Should You Incorporate?

Here at Kane Shannon Weiler LLP, one of the most common questions our corporate lawyers get asked is, “should I incorporate?”

To answer that question properly, we should start at the beginning.

What Does Incorporating Mean?

 Incorporation is the process of setting up a corporation, usually a company or a society. The rules around setting up a corporation in BC are set out in the BC Business Corporation Act. It’s also possible to set up a corporation federally under the Canada Business Corporation Act.

For the sake of keeping things simple, we’re just going to talk about setting up a company in BC.

Advantages to Incorporating

Creating a Separate Legal Entity

One of the main benefits to incorporating is that it creates a legal separation between you as an individual and your business. For example, your company’s revenue will not be on your personal income tax, and your company’s debt will not count as your personal debt.

If you have not incorporated and are working for yourself, you are probably a sole proprietorship. This means that you can be held personally liable for everything your business does, because you are your business and your business is you. This means that if your business owes money to someone, they can come after your personal bank account to collect.

Since your company’s creditors can only claim your company’s assets and not your personal one, companies have “limited liability,” which is why some company names end in “Ltd.” or “Limited.” On the flip side, as a sole proprietor your business’ creditors can come after your personal assets as well as your business assets, making it “unlimited liability.”

Perpetual Existence

With a sole proprietorship, since you and your business are one and the same, the second you stop working is the second your business ceases to exist. Your kids cannot take over the family business if *you* are the family business.

If you incorporate, your company can continue operating long after you retire. This is attractive for a few reasons. One reason, as already mentioned, is that you have the possibility of keeping the business in the family if you want your kid(s) to take over. Another reason is that if your business continues to operate after you retire, you could continue to collect dividends if you keep your shares in the company.

Raising Capital

It is easier to raise capital through a corporation. Through a corporation you can sell shares of your company to investors. Investors typically buy “preferred” shares in a company which generate a return on investment through guaranteed dividends. This is known as “equity capital” because you are raising money based on the value of your business and the investor’s belief that the business will continue its success enough to be able to keep paying out dividends.

It is also possible for corporations to raise capital through debt, by entering loan agreements. A business loan works just like any other loan, in which you borrow money that you have to pay back with interest.

Disadvantages to Incorporating

 Unlike a sole proprietorship, which is free, incorporating costs money. Not only at the start when you initially file your documents, but also on an annual basis as you need to pay the government an annual maintenance fee. On top of that, you will have additional administrative costs, such as separate tax returns and financial statements for your company.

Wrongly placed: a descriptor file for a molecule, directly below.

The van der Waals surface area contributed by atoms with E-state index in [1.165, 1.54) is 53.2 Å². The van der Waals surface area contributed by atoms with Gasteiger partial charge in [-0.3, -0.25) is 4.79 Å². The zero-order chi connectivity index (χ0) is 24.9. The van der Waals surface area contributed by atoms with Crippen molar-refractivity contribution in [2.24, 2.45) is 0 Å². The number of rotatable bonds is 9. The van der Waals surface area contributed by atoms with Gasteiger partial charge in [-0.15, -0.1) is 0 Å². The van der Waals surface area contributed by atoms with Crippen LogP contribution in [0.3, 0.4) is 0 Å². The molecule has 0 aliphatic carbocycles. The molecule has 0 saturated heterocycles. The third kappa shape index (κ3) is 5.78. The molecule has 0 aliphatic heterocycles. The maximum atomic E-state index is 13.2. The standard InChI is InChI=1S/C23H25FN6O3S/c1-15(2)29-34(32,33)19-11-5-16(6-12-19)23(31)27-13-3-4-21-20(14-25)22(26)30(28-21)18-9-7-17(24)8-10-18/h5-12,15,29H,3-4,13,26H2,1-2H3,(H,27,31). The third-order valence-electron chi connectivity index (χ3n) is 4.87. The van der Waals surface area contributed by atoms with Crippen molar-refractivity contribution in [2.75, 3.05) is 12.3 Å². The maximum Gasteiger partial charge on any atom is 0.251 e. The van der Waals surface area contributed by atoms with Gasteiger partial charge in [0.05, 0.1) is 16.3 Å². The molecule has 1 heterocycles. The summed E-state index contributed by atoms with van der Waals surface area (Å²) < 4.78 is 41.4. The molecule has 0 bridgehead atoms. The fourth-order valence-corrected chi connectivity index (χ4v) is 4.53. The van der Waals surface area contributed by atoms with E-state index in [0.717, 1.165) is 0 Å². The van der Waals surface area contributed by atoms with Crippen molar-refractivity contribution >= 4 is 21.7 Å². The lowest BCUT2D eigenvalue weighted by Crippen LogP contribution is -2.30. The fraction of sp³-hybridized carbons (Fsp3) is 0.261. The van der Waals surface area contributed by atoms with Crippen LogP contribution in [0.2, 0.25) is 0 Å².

Things to Consider

If You’re Concerned about Liability

You should certainly incorporate if you are concerned about liability. Incorporating can protect you in most cases from being held personally liable for debts or obligations of your company.

If You’re Concerned About Tax Savings

If your business is generating more money than you need for your lifestyle, you can likely save money by incorporating. Let’s say you only need $80,000 per year to keep up your lifestyle, but your sole proprietorship generates $200,000 per year. Without incorporating, your personal income tax will be based on the full $200,000, resulting in approximately $69,000 of personal tax.

Alternatively you could incorporate and earn business income through a company. The first $500,000 of business income earned in a company is taxed at a low preferential rate of 11%. If you incorporate and leave $120,000 in your company and pay yourself $80,000 your overall tax would be approximately $33,000 of corporate and personal tax, resulting in a tax deferral of approximately $36,000.

If You Want to Sell Your Business Eventually

 As a sole proprietorship you could sell all of your assets when you decide it’s time to move on, but there are things you can’t sell, such as any contracts you entered for the business, including employment contracts.

With a corporation, you can sell the entire thing, including its name, goodwill, and the contracts with employees and clients will remain intact since the contracts are with the corporation, not with you personally.

Bottom Line

When deciding whether or not to incorporate your business there is a lot to consider. If after reading this article you are still unsure what the right choice is for you, come talk to us!

The business law team here at Kane Shannon Weiler LLP is more than happy to answer your questions and help guide you to making the right decision for your business.

 

Note to our Readers: This is not legal advice. If you are looking for legal advice in relation to a particular matter, please contact us.

 

 

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